Honey Lavender Ice Cream

Provence A couple of years ago, I traveled across the South of France with a friend, eating our way from town to town. It was May, the weather was perfect, and the eating was mostly very good. The taste that really stayed with me after the trip, was a pot of honey infused with lavender that I bought at a food market in San Rémy.

It’s a funny thing, sometimes I think that we are fools here to work so carefully with ingredients and process. Most ice cream makers would buy their mix and flavours in big tubs from companies such as Pregel and Fabbri. They are the smart businesspeople, and I really mean that. If you want to make money with an ice cream shop and want to make your own ice cream without too much bother, that is how you do it. You save a fortune on labour and ingredients, and a good percentage of customers aren’t too bothered.

Provence AgainStill, I suppose the world needs a few fools, and I can’t get past the taste thing. Fresh ingredients just taste better, and besides it’s much more fun to play. For example, I’ve never seen Lavender and honey ice cream from a mix company! So last year, I put my mind to making it, and I think it’s a wonderful flavour. Recently I was asked for the recipe, so I’ve modified it for home use.

Here it is, if you want to try it. Chances are your kids (if you have any) will hate it, so you can eat it all yourself. Let me know how you get on.

By the way, this may sound strange, but it’s a great partner to chocolate cake!

LavenderMurphy’s Honey Lavender Cream

1 Cup (237ml) Sugar
5 Egg Yolks
1 1/8 Cups (266ml) Cream
1 1/8 Cups(266ml) Milk
2 Tablespoons Lavender Flowers
2 Cups (475ml) Water
3 tablespoons liquid honey

1. Cook the lavender flowers in the water over low heat until the water has reduced to 1/10th of the volume.

2. Remove from the heat and strain. Stir in the honey.

3. Beat the sugar and egg yolks together until thick and pale yellow.

4. Bring the milk to a simmer.

5. Beat the milk into the eggs and sugar in a slow stream.

6. Pour the mixture back into pan and place over low heat. Stir until the custard thickens (around 70C). Use a thermometer, as at 75C the eggs will scramble!

7. Allow the custard to cool.

8. Mix in the lavender and honey.

9. Whip the cream.

10. Gently fold in the custard.

Ice Cream Mix11. Freeze using a domestic ice cream machine, or cover and place in the freezer.

Yield: 6 Servings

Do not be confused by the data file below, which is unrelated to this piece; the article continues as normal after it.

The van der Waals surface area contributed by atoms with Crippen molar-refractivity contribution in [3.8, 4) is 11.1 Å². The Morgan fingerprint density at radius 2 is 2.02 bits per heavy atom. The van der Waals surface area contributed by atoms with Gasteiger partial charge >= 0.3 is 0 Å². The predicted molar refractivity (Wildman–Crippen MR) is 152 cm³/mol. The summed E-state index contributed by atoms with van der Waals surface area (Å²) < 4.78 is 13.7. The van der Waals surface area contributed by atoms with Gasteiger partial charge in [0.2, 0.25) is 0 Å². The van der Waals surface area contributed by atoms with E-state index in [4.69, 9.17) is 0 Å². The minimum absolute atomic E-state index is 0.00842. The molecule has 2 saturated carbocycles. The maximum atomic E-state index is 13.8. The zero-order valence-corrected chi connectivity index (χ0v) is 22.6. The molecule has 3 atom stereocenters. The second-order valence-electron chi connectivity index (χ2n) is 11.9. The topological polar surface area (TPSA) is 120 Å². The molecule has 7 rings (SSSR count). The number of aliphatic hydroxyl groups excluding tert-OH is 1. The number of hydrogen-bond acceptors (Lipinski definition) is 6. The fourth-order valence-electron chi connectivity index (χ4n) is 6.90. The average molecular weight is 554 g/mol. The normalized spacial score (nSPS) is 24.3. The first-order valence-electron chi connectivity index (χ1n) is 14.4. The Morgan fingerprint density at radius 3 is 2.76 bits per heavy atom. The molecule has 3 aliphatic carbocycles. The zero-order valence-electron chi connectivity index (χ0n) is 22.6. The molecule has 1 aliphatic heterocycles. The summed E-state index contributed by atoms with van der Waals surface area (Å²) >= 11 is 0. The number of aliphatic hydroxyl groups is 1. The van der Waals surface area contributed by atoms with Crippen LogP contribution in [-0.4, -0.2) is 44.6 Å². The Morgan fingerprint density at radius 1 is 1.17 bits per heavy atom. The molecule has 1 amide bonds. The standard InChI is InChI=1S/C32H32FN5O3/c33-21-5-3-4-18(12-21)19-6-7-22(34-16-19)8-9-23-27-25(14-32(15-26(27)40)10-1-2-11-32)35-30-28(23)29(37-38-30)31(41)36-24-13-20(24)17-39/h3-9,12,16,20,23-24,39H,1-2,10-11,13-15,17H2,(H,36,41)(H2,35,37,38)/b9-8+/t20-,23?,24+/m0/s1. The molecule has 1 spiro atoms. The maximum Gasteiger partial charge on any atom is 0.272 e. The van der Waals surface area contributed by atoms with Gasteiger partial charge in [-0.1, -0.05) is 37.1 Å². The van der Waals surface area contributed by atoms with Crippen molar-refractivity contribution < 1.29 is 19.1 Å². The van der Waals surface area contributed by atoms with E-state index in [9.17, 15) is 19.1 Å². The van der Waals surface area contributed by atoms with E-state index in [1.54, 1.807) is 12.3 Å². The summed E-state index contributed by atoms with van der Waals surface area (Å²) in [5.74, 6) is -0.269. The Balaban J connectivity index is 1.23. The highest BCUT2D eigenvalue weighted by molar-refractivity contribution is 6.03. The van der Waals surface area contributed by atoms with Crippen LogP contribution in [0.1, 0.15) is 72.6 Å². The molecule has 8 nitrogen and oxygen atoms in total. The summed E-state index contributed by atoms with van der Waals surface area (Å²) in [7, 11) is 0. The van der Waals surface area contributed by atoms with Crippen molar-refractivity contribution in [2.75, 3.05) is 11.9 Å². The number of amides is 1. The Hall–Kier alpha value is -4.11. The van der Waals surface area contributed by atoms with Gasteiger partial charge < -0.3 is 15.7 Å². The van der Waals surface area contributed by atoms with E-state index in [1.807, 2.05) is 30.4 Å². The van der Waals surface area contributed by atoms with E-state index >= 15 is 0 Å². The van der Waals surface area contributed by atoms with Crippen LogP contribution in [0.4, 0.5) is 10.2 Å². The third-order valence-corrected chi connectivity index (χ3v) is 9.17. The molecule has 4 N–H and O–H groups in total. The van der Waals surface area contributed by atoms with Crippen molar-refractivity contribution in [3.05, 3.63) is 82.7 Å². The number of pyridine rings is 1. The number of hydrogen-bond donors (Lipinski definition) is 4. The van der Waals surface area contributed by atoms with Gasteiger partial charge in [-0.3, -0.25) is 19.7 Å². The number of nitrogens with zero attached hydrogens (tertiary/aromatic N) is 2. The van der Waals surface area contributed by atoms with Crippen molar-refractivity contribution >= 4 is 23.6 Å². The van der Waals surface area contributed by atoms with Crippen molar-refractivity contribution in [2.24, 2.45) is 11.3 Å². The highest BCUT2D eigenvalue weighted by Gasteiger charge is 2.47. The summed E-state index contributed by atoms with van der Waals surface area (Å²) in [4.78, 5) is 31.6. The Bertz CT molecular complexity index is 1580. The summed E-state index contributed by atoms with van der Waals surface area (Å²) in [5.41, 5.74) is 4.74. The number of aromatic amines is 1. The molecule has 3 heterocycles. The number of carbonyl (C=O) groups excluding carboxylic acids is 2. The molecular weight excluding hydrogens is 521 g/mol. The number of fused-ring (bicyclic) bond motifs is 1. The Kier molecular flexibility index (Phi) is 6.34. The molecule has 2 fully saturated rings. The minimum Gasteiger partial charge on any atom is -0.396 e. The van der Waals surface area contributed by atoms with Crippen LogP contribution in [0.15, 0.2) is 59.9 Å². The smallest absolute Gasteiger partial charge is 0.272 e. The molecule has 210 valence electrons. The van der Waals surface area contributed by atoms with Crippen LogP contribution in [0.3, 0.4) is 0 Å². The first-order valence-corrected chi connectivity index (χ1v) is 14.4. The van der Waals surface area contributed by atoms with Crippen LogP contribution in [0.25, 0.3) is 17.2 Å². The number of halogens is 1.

Notes:

1. I suggest you use a simple, liquid honey. Darker or more complex honeys will have a very strong flavour, so in that case use less!

2. Lavender flowers should be available at your local health food shop.

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Chocolate and Chocolate Sauce

We have been spending a lot of time these days talking about chocolate, and being chocoholics there are worse conversations to have!

Over the last six years, we have had an on-going discussion about Valrhona vs. Callebaut. We originally used the Callebaut for everything, then switched to Valrhona two years ago. The difference in Melted Chocolatetaste is immense – the Callebaut is deep and rich, the Valrhona is clean and simple on the palate. Valrhona is a much smaller company, and they have a top reputation among the gourmet community. In terms of eating chocolate, we wouldn’t touch another. But things get complicated with ice cream. Often “cruder” flavours taste better when they are combined with the ice cream mix…

In any case, we did a test for chocolate sauce using both, and liked the Valrhona better on its own, but the Callebaut better when served over vanilla ice cream.

If you want to try our recipe, here it is:

Murphys Ice Cream Chocolate Sauce

  • 150 gm chocolate (Valrhona Araguani or Callebaut 72% is what we used. If you can’t find either, just use a very good quality bittersweet chocolate. Note that it will only taste as good as the quality of chocolate you use!)
  • 75 ml cream (42% fat)
    20 gm cocoa (We use Green and Black Organic)
    175 ml milk
    75 gm sugar

Chocolate SauceFollow these instructions carefully if you want a velvety, glossy result:

  1. Melt the chocolate in a double boiler to between 34 and 45C (you can use a mixer bowl in larger pot with water in it)
  2. Mix together the sugar and cocoa.
  3. Put in a pan with the milk and warm to about 45C until dissolved.
  4. Add the milk mixture to the melted chocolate in small parts, mixing in between until it’s incorporated. Keep this up until you have a smooth emulsion. (The chocolate will clump at first and look dreadful, but don’t worry, trust the process!)
  5. Add the cream.

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